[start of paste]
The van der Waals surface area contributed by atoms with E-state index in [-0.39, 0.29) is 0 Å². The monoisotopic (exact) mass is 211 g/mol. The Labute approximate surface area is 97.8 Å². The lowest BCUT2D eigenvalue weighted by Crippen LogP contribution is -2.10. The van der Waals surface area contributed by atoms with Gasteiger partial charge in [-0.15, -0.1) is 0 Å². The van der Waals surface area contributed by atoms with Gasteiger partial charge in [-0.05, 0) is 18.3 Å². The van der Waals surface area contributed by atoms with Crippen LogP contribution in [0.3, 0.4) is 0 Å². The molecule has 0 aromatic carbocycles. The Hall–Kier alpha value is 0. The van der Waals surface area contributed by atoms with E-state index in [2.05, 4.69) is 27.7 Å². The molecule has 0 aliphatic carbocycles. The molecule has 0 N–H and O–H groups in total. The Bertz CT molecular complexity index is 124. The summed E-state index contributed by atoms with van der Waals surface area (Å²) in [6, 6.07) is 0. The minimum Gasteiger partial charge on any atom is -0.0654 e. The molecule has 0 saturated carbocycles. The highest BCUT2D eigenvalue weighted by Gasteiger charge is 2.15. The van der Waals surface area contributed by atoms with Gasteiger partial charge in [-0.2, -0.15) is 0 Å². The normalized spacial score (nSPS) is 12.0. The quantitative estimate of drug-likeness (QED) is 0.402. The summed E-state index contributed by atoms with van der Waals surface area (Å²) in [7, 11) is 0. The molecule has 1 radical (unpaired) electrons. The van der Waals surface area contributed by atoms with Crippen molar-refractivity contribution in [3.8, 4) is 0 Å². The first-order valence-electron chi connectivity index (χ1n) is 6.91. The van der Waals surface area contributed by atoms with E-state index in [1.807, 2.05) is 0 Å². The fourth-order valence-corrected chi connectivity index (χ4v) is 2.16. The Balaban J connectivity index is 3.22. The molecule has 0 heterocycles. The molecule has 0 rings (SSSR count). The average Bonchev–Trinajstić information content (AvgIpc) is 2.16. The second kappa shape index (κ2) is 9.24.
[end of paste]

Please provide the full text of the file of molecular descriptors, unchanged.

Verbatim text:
The van der Waals surface area contributed by atoms with E-state index in [-0.39, 0.29) is 0 Å². The monoisotopic (exact) mass is 211 g/mol. The Labute approximate surface area is 97.8 Å². The lowest BCUT2D eigenvalue weighted by Crippen LogP contribution is -2.10. The van der Waals surface area contributed by atoms with Gasteiger partial charge in [-0.15, -0.1) is 0 Å². The van der Waals surface area contributed by atoms with Gasteiger partial charge in [-0.05, 0) is 18.3 Å². The van der Waals surface area contributed by atoms with Crippen LogP contribution in [0.3, 0.4) is 0 Å². The molecule has 0 aromatic carbocycles. The Hall–Kier alpha value is 0. The van der Waals surface area contributed by atoms with E-state index in [2.05, 4.69) is 27.7 Å². The molecule has 0 aliphatic carbocycles. The molecule has 0 N–H and O–H groups in total. The Bertz CT molecular complexity index is 124. The summed E-state index contributed by atoms with van der Waals surface area (Å²) in [6, 6.07) is 0. The minimum Gasteiger partial charge on any atom is -0.0654 e. The molecule has 0 saturated carbocycles. The highest BCUT2D eigenvalue weighted by Gasteiger charge is 2.15. The van der Waals surface area contributed by atoms with Gasteiger partial charge in [-0.2, -0.15) is 0 Å². The normalized spacial score (nSPS) is 12.0. The quantitative estimate of drug-likeness (QED) is 0.402. The summed E-state index contributed by atoms with van der Waals surface area (Å²) in [7, 11) is 0. The molecule has 1 radical (unpaired) electrons. The van der Waals surface area contributed by atoms with Crippen molar-refractivity contribution in [3.8, 4) is 0 Å². The first-order valence-electron chi connectivity index (χ1n) is 6.91. The van der Waals surface area contributed by atoms with E-state index in [1.807, 2.05) is 0 Å². The fourth-order valence-corrected chi connectivity index (χ4v) is 2.16. The Balaban J connectivity index is 3.22. The molecule has 0 heterocycles. The molecule has 0 rings (SSSR count). The average Bonchev–Trinajstić information content (AvgIpc) is 2.16. The second kappa shape index (κ2) is 9.24.